The only way out is to publish

A public declaration of self-education.

The only way out is to publish. And to publish regularly.

This is my hypothesis for what the core tenet of a successful freelance education looks like in our increasingly digital age.

To introduce this newsletter, I will start by publicly committing to publishing an article once a week. These weekly articles will be released on Thursday mornings @10:00 EST. Stating this publicly will help me hold myself accountable, feel free to shame me publicly @bartadamley (I am serious) if I don’t stick to this.

The quote that inspired this idea?

I recently, read a brilliant book: “Reinventing Knowledge: From Alexandria to the Internet” by Ian F. McNeely and Lisa Wolverton on essentially the evolution of how society has organized the most brilliant minds and ideas on an institutional level. In the book, the authors expand on Libraries, Monasteries, Universities, The Republic of Letters, Disciplines, The Laboratory and last but not least… the great equalizer of knowledge, The Internet.

Within the fifth chapter “The Disciplines” I found this captivating passage:

"The system's many washouts joined a swelling "academic proletariat" likened by contemporaries to starving artists or traveling comedy troupes. The only way up and out was to publish. Unlike the lecturer's reputation as a teacher, which spread off campus only in the most exceptional cases, printed scholarship acted as a calling card for the professional intellectual."

Let’s reflect on this quote for a second. Academia’s washouts joined a swelling “academic proletariat” comparable to starving artists or traveling comedy troupes.. the only way up and out for them being… to publish their work. The only way for them to survive financially, mentally and spiritually was for them to release their work to the public. No longer were these former students keeping it confined to just “research” but instead they transitioned their work to act more like a publication.

I am still convinced this is the case today for many former students, it is just coming about in a different form. As the great Mark Twain once said “history doesn’t repeat itself, but it rhymes.”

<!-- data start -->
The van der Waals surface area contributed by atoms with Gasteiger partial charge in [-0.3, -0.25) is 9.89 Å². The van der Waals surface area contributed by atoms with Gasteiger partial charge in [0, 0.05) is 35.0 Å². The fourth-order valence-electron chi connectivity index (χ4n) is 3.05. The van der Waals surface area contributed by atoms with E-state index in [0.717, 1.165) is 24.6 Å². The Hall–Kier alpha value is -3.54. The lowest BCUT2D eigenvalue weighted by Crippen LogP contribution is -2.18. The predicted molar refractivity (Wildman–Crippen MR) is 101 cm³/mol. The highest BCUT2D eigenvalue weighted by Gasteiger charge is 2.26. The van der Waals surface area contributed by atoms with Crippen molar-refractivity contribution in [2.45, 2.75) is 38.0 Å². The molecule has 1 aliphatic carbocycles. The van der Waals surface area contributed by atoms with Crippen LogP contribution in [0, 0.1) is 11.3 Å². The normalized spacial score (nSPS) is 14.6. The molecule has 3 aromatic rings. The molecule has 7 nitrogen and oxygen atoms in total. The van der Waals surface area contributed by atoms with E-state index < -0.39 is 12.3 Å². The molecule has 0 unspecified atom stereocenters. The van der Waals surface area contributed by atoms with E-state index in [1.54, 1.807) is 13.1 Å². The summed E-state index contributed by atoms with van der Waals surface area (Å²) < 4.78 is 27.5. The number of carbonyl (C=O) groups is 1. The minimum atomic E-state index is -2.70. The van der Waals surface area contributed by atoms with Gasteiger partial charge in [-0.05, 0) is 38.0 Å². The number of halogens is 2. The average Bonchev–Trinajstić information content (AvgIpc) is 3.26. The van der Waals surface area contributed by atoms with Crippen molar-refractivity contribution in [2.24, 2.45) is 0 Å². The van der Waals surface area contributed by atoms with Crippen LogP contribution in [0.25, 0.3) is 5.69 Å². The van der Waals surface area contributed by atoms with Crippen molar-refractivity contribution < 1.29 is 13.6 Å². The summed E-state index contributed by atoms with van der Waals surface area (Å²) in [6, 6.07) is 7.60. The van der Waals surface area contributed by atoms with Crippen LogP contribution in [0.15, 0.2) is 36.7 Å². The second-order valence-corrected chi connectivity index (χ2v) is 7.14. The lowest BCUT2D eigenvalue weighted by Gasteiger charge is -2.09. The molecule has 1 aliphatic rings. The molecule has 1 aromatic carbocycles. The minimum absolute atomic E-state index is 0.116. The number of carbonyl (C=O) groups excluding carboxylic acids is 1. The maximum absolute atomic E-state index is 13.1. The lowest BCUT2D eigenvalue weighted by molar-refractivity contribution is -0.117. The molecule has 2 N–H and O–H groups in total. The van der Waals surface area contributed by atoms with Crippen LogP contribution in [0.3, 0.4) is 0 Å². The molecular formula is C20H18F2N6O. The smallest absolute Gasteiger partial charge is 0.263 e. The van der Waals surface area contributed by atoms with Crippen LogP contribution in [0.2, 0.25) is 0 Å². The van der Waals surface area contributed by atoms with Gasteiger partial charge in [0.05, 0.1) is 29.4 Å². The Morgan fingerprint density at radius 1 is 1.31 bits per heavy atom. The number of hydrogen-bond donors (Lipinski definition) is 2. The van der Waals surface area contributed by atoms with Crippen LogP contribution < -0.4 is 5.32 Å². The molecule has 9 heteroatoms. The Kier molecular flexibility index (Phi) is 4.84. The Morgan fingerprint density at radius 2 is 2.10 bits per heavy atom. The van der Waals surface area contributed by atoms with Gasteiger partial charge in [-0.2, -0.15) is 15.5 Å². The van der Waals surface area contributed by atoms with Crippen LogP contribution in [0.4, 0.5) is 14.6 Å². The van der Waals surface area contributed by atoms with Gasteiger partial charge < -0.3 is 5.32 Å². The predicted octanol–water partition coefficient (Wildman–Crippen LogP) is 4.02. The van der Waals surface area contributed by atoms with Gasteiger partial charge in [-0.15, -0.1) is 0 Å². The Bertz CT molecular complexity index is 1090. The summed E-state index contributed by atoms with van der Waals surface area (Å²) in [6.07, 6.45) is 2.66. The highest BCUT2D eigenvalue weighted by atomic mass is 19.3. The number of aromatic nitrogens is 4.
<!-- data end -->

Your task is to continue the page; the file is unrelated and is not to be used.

The only way out is to publish

Clearly, the overburdening student debt crisis, adjacent with the rise of overpriced courses of Zoom classes from the Ivory Towers, are leading some of us to doubt traditional academia.

Increasingly, we find an over-educated mass unable to find an appropriate job upon graduation from these academic institutions.

With the emergence of COVID, forcing everyone to stay at home and learn remotely, we have cumulatively learned a valuable lesson: That online education can be very bad.. and yet, online education can also be really good.

The critical part of this being.. Online Education is a legitimate option when one is passionate about the material.

But how do you structure what you have learned to make connections across different areas of thought? How do you verify that you learned anything?

Just as it was in traditional academia, you publish.

The dreaded term paper

Think of what any course structure was like at (insert your university here)… chances are, you started off with a syllabus. Took 3-4 exams, wrote a few papers, and the most important assignment of all, that one you progressed on all along the way…

The term paper.

Did you ever share your progression of thought outside of the ivory tower?

Did you go to the internet for feedback?

Chances are no. I know I didn’t.

Let alone, for your final assignment.

Did you ever share your term paper?

Yet again, I know I didn’t.

Why didn’t we?

Researching with open arms

Due to the subsequent growth of threaded Twitter, newsletters, YouTube University, podcasts, discord/slack, a lot more of us are now actively partaking in Learning in Public. Acknowledging that we learn a lot more in a day, than we ever realized while attending traditional schooling.

Sure, learning online is different in the sense that we aren’t always given grades, due dates, and methods of accountability can be spotty.. but the thing is we just have to get creative with it. And this is the part where an education online can actually become really fun.

As hyperlink.academy has with their experimental “Learning Adventure Club”, you set a goal as to what project you want to work on, making steps towards your daily/weekly targets all along the way. Full Disclosure: This is a course I am apart of, which I also highly recommend!

Directly from the Learning Adventure Club Description:

“A peer cohort for propelling ambitious self-directed learning projects. Join for motivation, accountability, feedback, structure, clarity, and creative momentum.”

In this course, individuals all across the world come together, meeting weekly as a group, 1:1 partnerships, as well as putting in the work to develop an artifact by the end of the month-long club. Just as an one does with that lovely term paper, that I brought up earlier :)

Conclusion

The only way to rid yourself of traditional academia is to pursue the new and embrace the mantra of Learning in Public.

The new, which consists of sharing your research, creative endeavors, publicly and consistently.

Let’s end this newsletter by remembering that knowledge has always been about connecting individuals, not hoarding information.

This newsletter is a stepping stone for my attempt of building connections, extensive learning and exploring what is possible with an online education. Let’s strive for PhD level educations, while sharing our research publicly.

I dare you to assign yourself a term paper.

I dare you to start a newsletter.

Cheers to freelance learning,

Adam Bartley